I hope you’ll join me!

xoxo. Melanie

To Francesca and her Faerie Cottage

Guys, my favorite author and amazing teacher Francesca Lia Block is having some issues with Bank of America regarding re-financing her mortgage. I would love it if you could take the time to sign her petition to help save her faerie cottage. And if you’re interested in reading more details, you can go here.

To Francesca and her Faerie Cottage

for decades (!!)
you have inspired girls who never quite belonged
because your stories helped us fit somewhere
between the layers of high school, girl fights,
first loves, manuscripts, late nights,
early sunrises, best friends, and that never ending post-college haze
we’ve turned into poets, librarians, actresses, photographers, lovers and fighters
your words have always been a source of light
the kind that is like
a mixture of honey drenched over the world
and rose tinted contact lenses,
and jacaranda blossoms
and trays of pink sushi rolls, jasmine rice and green coconut tea
the faerie cottage has been a character in our dreams
that place we always assumed you lived and danced and loved
and wrote the magic we see on pages between hard covers
you won’t lose it because it was part of you
even before and certainly during
this present moment
 

Internet Wandering

Some good reads you should check out while I spend my weekend creating experiences to write about and hiding out with my netbook pondering life and ignoring carpal tunnel (What are your weekend plans?).

I’ve been so anxious lately. General, obscure anxiety. So this post came at a perfect time for me. Judgment does not come from a high place looking down. It comes from a scared place projecting out. Like a frightened animal baring it’s teeth.

Being a twenty-something is hard work. It’s not what it used to be so the adults (because I don’t consider myself an adult? I’m not sure. Older adults?) don’t quite understand why we’re here doing what we’re doing living in our childhood homes or not quite settling down. Or working our “dream” jobs or even know what our dream jobs are. 10 Things Nobody Warned Me About My Twenties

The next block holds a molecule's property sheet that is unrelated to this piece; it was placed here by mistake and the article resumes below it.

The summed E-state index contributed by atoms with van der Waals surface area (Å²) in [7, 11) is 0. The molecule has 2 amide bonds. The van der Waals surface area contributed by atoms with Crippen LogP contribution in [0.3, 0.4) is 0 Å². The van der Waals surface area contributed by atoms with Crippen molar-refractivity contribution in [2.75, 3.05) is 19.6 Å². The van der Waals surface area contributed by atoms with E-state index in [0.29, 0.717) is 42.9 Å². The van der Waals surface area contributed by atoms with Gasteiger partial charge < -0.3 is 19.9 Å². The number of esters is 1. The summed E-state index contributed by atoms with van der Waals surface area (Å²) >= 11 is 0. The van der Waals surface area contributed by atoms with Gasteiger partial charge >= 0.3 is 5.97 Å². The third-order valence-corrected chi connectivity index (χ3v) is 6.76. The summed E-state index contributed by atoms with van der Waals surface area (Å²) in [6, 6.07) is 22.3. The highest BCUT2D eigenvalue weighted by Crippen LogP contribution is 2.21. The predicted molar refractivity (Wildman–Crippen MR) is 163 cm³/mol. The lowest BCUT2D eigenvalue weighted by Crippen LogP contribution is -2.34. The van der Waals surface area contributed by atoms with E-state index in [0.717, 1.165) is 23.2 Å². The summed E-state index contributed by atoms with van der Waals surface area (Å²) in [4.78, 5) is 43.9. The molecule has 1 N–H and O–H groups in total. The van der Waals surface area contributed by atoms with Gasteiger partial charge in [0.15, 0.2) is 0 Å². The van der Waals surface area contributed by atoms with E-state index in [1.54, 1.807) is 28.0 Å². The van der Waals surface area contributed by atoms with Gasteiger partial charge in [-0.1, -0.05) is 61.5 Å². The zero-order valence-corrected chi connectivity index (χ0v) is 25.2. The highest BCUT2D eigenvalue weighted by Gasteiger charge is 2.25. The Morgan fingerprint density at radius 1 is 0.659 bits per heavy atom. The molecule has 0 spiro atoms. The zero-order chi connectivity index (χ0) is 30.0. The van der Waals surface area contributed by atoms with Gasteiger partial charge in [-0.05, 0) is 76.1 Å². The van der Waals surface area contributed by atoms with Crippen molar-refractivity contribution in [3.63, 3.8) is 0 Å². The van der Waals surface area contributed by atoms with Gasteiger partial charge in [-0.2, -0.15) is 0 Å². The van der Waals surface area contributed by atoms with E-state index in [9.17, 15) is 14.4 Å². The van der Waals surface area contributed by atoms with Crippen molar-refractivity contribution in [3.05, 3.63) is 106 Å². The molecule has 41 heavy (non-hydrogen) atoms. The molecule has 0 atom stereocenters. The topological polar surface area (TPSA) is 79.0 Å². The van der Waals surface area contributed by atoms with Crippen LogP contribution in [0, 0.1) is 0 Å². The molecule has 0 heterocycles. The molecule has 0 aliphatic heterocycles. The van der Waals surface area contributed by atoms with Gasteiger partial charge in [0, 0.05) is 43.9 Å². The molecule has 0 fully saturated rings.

A Manifesto on Calorie Counting that I only partially agree with (I think calorie counting can be helpful for figuring out how much of the right foods someone should be eating. When you’re still starving all day, calorie counting helps you figure out if you’re really hungry or if your mind is going in different ways). But it’s a good read either way.

I want to chalk my hair.

25 Clever Ideas to make Life Easier. Rubbing a walnut over scratched furniture to disguise dings and scrapes? -rubs walnuts all over my bedroom floor-

How Avoiding Refined Sugar Changed A Woman’s Life. I keep on meaning to cut out sugar. I keep on trying to for like, a moment in time and the thought fades. But really, I need to. Posts like these convince me more and more that I should cut down.

Printable Love Notes

On Sunday I went to a reading at the Bowery Poetry Club in New York City. Here’s a review of the reading, and here’s a video of the last piece — the girls read from Francesca Lia Block’s story The Real Housewives of Mount Olympus.

 

Are any of you guys on Pintrest? You can find me there

Moments Like Movies: My Francesca Lia Block Weekend.

“Writing and reading has always been a huge escape for me. One of the things I want to convey to my reader is that. I want to provide them that same escape.” This is what I tell nine girls and Francesca Lia Block. We are going around a circle talking about either, the one message we’d like to convey through our writing, or why we write. This is why I write.

“I can tell from reading your piece that you got a lot of pleasure out of writing it. You had fun, and you definitely convey that to the reader.” This is coming from Francesca Lia Block herself, the goddess whose writing I’ve worshiped and studied since high school. She is the woman who has taught me the most through her words. Through her I’ve met some of my closest (albeit not physically close) friends. And here she is, commenting on my own working.